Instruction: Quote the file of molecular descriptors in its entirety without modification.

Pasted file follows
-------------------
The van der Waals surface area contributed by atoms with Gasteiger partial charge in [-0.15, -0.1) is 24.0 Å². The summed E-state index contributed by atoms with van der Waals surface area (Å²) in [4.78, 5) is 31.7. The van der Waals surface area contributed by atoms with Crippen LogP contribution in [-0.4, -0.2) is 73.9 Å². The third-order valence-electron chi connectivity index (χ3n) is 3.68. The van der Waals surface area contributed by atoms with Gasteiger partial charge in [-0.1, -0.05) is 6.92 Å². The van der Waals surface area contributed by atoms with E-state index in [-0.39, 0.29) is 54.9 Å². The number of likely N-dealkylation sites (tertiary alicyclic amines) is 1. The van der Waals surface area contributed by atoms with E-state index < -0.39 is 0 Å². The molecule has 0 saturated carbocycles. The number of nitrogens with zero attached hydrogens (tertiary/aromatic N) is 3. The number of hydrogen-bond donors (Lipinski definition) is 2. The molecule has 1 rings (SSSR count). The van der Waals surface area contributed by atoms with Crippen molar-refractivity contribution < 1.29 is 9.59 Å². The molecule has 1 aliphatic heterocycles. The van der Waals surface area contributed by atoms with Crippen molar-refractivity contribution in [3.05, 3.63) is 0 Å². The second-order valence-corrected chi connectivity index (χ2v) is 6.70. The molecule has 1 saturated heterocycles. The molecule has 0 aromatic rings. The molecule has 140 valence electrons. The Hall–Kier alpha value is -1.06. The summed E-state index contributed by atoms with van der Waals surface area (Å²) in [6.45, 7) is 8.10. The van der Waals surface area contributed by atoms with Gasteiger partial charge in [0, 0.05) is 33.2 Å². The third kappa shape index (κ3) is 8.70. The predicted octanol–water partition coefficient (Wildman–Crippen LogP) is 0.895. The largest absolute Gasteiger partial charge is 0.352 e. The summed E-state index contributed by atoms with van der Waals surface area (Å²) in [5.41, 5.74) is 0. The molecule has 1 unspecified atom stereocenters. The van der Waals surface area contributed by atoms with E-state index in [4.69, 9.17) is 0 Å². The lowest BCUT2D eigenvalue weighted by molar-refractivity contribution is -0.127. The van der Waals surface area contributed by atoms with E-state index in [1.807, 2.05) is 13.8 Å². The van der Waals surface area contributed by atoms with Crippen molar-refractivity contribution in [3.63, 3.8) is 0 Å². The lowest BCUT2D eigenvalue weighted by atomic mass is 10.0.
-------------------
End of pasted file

The van der Waals surface area contributed by atoms with Gasteiger partial charge in [-0.15, -0.1) is 24.0 Å². The summed E-state index contributed by atoms with van der Waals surface area (Å²) in [4.78, 5) is 31.7. The van der Waals surface area contributed by atoms with Crippen LogP contribution in [-0.4, -0.2) is 73.9 Å². The third-order valence-electron chi connectivity index (χ3n) is 3.68. The van der Waals surface area contributed by atoms with Gasteiger partial charge in [-0.1, -0.05) is 6.92 Å². The van der Waals surface area contributed by atoms with E-state index in [-0.39, 0.29) is 54.9 Å². The number of likely N-dealkylation sites (tertiary alicyclic amines) is 1. The van der Waals surface area contributed by atoms with E-state index < -0.39 is 0 Å². The molecule has 0 saturated carbocycles. The number of nitrogens with zero attached hydrogens (tertiary/aromatic N) is 3. The number of hydrogen-bond donors (Lipinski definition) is 2. The molecule has 1 rings (SSSR count). The van der Waals surface area contributed by atoms with Crippen molar-refractivity contribution < 1.29 is 9.59 Å². The molecule has 1 aliphatic heterocycles. The van der Waals surface area contributed by atoms with Crippen molar-refractivity contribution in [3.05, 3.63) is 0 Å². The second-order valence-corrected chi connectivity index (χ2v) is 6.70. The molecule has 1 saturated heterocycles. The molecule has 0 aromatic rings. The molecule has 140 valence electrons. The Hall–Kier alpha value is -1.06. The summed E-state index contributed by atoms with van der Waals surface area (Å²) in [6.45, 7) is 8.10. The van der Waals surface area contributed by atoms with Gasteiger partial charge in [0, 0.05) is 33.2 Å². The third kappa shape index (κ3) is 8.70. The predicted octanol–water partition coefficient (Wildman–Crippen LogP) is 0.895. The largest absolute Gasteiger partial charge is 0.352 e. The summed E-state index contributed by atoms with van der Waals surface area (Å²) in [5.41, 5.74) is 0. The molecule has 1 unspecified atom stereocenters. The van der Waals surface area contributed by atoms with E-state index in [4.69, 9.17) is 0 Å². The lowest BCUT2D eigenvalue weighted by molar-refractivity contribution is -0.127. The van der Waals surface area contributed by atoms with E-state index in [1.807, 2.05) is 13.8 Å². The van der Waals surface area contributed by atoms with Crippen molar-refractivity contribution in [3.63, 3.8) is 0 Å². The lowest BCUT2D eigenvalue weighted by atomic mass is 10.0.